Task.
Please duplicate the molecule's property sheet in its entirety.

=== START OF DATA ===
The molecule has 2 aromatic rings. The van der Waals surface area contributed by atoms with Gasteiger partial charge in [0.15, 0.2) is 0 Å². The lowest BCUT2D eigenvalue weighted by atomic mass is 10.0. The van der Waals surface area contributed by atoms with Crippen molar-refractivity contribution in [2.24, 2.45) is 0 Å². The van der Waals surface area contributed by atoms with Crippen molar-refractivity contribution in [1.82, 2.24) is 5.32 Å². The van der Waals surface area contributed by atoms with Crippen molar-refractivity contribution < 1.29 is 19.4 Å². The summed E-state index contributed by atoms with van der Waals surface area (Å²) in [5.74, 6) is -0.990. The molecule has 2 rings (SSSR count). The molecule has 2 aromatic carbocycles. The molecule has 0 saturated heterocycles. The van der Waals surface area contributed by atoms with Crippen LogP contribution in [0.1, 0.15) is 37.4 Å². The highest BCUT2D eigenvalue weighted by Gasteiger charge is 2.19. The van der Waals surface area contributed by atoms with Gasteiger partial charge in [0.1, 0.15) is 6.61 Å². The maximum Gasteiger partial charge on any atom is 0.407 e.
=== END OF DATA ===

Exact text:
The molecule has 2 aromatic rings. The van der Waals surface area contributed by atoms with Gasteiger partial charge in [0.15, 0.2) is 0 Å². The lowest BCUT2D eigenvalue weighted by atomic mass is 10.0. The van der Waals surface area contributed by atoms with Crippen molar-refractivity contribution in [2.24, 2.45) is 0 Å². The van der Waals surface area contributed by atoms with Crippen molar-refractivity contribution in [1.82, 2.24) is 5.32 Å². The van der Waals surface area contributed by atoms with Crippen molar-refractivity contribution < 1.29 is 19.4 Å². The summed E-state index contributed by atoms with van der Waals surface area (Å²) in [5.74, 6) is -0.990. The molecule has 2 rings (SSSR count). The molecule has 2 aromatic carbocycles. The molecule has 0 saturated heterocycles. The van der Waals surface area contributed by atoms with Crippen LogP contribution in [0.1, 0.15) is 37.4 Å². The highest BCUT2D eigenvalue weighted by Gasteiger charge is 2.19. The van der Waals surface area contributed by atoms with Gasteiger partial charge in [0.1, 0.15) is 6.61 Å². The maximum Gasteiger partial charge on any atom is 0.407 e.